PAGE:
Telephone scammers can be very aggressive. It's not uncommon for them to claim you could face litigation if you do not deal with them immediately. They may even give you a phone number and name to call them back. Instead of calling them directly, dial the customer support number of the company they claim to be representing and check the legitimacy of the claim.
Phishing emails often convincingly mimic the legitimate company’s look. These emails will typically claim you have a problem with your account and ask you to verify your login credentials. Reputable companies never ask you to do this, so if you receive an e-mail of this nature, you can confidently send it to the trash folder or report it. If you're not entirely sure whether or not the email is legitimate, go to the company's website and contact their support staff.
Use Antivirus & Antimalware Software
The recent Petya ransomware problem shows that any computer can be attacked. But antivirus and antimalware software certainly reduces your risks. Many free and paid options help you protect your personal data, but be sure to update your devices regularly to get the full benefits of the software. Don’t forget to protect your mobile devices, since they're often the most susceptible.
Use Mobile Wisely
If you’re on a secure wireless network through your provider, your data is encrypted and protected. However, using public Wi-Fi networks increases your risk. Don’t log into your online banking accounts or other financial websites on these Wi-Fi networks.
Keep Your Social Media Info Private
Some social media sites require personal information to set up an account, but they also have privacy settings. Facebook, for instance, allows you to set viewing to “only me,” and other sites have similar safeguards. Don’t add private information to public posts that everyone can see.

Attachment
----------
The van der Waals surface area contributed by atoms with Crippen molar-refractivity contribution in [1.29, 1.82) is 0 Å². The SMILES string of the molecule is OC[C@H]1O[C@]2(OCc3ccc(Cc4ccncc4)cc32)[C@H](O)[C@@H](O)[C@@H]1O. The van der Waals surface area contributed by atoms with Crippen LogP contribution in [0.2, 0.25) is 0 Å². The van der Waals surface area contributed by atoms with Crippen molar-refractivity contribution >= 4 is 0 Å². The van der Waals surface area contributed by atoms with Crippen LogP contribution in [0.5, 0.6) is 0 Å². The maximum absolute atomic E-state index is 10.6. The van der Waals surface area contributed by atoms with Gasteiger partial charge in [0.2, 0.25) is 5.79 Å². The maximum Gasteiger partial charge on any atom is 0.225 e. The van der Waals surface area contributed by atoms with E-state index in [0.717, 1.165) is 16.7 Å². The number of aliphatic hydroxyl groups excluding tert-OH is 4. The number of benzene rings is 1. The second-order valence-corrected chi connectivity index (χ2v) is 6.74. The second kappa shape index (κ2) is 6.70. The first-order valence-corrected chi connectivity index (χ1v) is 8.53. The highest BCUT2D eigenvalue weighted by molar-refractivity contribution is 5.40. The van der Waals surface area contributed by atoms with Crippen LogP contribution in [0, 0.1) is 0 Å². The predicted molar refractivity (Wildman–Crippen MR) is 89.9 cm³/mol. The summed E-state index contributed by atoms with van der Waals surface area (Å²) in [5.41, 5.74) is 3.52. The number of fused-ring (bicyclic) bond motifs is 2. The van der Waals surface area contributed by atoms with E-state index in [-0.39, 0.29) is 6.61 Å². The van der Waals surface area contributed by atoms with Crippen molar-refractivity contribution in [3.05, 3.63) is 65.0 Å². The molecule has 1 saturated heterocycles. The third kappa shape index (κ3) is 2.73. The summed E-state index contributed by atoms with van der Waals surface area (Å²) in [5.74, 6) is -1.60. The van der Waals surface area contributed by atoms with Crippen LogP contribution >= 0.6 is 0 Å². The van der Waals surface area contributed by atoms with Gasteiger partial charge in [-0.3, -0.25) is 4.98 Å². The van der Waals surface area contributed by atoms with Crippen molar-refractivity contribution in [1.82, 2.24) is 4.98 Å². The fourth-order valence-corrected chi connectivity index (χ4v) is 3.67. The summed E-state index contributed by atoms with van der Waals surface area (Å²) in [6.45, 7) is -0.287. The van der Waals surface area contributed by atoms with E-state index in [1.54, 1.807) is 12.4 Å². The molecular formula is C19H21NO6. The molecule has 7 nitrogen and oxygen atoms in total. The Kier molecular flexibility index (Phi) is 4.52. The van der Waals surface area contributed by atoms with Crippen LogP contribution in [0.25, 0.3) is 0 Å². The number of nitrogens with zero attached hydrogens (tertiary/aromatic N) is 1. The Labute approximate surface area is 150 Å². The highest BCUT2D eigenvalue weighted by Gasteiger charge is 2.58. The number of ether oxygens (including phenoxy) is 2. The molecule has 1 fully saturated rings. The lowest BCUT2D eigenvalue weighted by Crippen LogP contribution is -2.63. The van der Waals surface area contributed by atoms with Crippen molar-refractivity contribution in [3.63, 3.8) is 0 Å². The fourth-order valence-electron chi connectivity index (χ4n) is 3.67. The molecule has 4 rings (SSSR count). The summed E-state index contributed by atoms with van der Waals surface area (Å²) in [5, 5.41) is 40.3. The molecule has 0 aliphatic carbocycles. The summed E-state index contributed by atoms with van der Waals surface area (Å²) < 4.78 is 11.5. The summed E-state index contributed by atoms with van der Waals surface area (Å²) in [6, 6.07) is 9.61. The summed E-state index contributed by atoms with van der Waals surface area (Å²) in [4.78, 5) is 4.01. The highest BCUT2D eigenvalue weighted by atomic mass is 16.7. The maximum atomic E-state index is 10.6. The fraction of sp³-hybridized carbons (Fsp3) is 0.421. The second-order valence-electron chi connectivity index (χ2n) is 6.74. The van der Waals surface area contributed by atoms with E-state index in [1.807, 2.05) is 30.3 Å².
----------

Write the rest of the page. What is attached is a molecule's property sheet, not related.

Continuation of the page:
Wipe Devices Clean
When you buy a new computer, tablet, or phone, transfer your data to your new device or back it up. Then, wipe the hard drive of the old device clean. Remove the SIM card from your phone, too.
Set Fraud and Security Alerts
Most banks and credit card companies offer fraud alerts, often for free. If they detect any suspicious activity, you’ll be notified automatically.
Get a free copy of your credit files, too, and check them annually. The three major credit bureaus also offer a security freeze if you suspect you’re at risk. This freeze limits access to your credit file, except for existing creditors. The credit bureaus do charge a small fee, but it is well worth the cost to protect yourself if you’ve lost a device or someone steals your information.
Check Financial Accounts Often
Missing money from your bank account is often a sign of identity theft, but detecting issues quickly is the best way to limit your problems. Online banking makes it very easy to check financial activity. Act quickly if you see that something’s amiss.
Consider Identity Insurance
Many insurance companies offer consumers cyber protection. Coverage varies between companies but can include removing malware, reprogramming and restoring devices, professional assistance for ransomware attacks, coverage for identity theft losses, and legal and forensic assistance for data breaches. If someone gains access to your personal data, cyber identity insurance can lighten the impact and help get things back to normal more quickly (learn more in Identity Theft Insurance: Is It Worth the Price?).
Know What to Do Next
If you suspect you've been the victim of identity theft, act immediately. Contact your creditors and financial institutions, set security freezes on your credit reports, and ask for a copy of your report. Also contact your local police department and IdentityTheft.gov to establish a recovery plan.
Written by Charlene Royston | Owner
Charlene is a seasoned freelance writer and small business owner. She has a strong background in finance, mortgages, real estate, hospitality, and marketing. Her clear, concise writing clarifies complex concepts making them accessible, understandable, and useful.